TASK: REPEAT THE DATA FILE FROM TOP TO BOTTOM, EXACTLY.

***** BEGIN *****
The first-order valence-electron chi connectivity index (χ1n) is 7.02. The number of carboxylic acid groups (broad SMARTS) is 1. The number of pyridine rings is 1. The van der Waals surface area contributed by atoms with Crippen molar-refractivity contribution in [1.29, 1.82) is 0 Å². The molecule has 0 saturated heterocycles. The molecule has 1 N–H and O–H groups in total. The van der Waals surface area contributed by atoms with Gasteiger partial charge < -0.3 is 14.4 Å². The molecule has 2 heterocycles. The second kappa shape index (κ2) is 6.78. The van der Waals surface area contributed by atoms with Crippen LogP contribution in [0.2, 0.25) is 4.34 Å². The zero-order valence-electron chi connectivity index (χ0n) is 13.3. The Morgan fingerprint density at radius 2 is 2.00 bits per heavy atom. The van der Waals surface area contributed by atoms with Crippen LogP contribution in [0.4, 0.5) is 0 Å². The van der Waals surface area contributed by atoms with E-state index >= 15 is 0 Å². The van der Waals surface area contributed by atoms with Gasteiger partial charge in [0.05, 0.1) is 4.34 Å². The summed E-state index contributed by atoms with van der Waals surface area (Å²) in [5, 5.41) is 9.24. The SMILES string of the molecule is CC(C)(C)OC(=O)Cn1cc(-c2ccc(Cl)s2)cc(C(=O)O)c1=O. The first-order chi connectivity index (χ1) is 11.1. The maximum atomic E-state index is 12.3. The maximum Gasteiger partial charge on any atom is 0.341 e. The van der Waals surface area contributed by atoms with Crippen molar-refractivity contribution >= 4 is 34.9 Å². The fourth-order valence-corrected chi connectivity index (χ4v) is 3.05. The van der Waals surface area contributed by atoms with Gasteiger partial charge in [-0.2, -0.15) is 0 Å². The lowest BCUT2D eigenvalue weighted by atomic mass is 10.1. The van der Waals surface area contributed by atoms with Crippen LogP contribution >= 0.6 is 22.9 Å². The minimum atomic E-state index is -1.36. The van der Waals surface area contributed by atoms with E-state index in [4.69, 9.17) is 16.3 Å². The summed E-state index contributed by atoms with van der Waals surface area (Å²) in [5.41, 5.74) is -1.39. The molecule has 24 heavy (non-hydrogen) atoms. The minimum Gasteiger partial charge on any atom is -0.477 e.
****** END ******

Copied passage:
The first-order valence-electron chi connectivity index (χ1n) is 7.02. The number of carboxylic acid groups (broad SMARTS) is 1. The number of pyridine rings is 1. The van der Waals surface area contributed by atoms with Crippen molar-refractivity contribution in [1.29, 1.82) is 0 Å². The molecule has 0 saturated heterocycles. The molecule has 1 N–H and O–H groups in total. The van der Waals surface area contributed by atoms with Gasteiger partial charge < -0.3 is 14.4 Å². The molecule has 2 heterocycles. The second kappa shape index (κ2) is 6.78. The van der Waals surface area contributed by atoms with Crippen LogP contribution in [0.2, 0.25) is 4.34 Å². The zero-order valence-electron chi connectivity index (χ0n) is 13.3. The Morgan fingerprint density at radius 2 is 2.00 bits per heavy atom. The van der Waals surface area contributed by atoms with Crippen LogP contribution in [0.4, 0.5) is 0 Å². The van der Waals surface area contributed by atoms with E-state index >= 15 is 0 Å². The van der Waals surface area contributed by atoms with Gasteiger partial charge in [0.05, 0.1) is 4.34 Å². The summed E-state index contributed by atoms with van der Waals surface area (Å²) in [5, 5.41) is 9.24. The SMILES string of the molecule is CC(C)(C)OC(=O)Cn1cc(-c2ccc(Cl)s2)cc(C(=O)O)c1=O. The first-order chi connectivity index (χ1) is 11.1. The maximum atomic E-state index is 12.3. The maximum Gasteiger partial charge on any atom is 0.341 e. The van der Waals surface area contributed by atoms with Crippen molar-refractivity contribution >= 4 is 34.9 Å². The fourth-order valence-corrected chi connectivity index (χ4v) is 3.05. The van der Waals surface area contributed by atoms with Gasteiger partial charge in [-0.2, -0.15) is 0 Å². The lowest BCUT2D eigenvalue weighted by atomic mass is 10.1. The van der Waals surface area contributed by atoms with Crippen LogP contribution >= 0.6 is 22.9 Å². The minimum atomic E-state index is -1.36. The van der Waals surface area contributed by atoms with E-state index in [4.69, 9.17) is 16.3 Å². The summed E-state index contributed by atoms with van der Waals surface area (Å²) in [5.41, 5.74) is -1.39. The molecule has 24 heavy (non-hydrogen) atoms. The minimum Gasteiger partial charge on any atom is -0.477 e.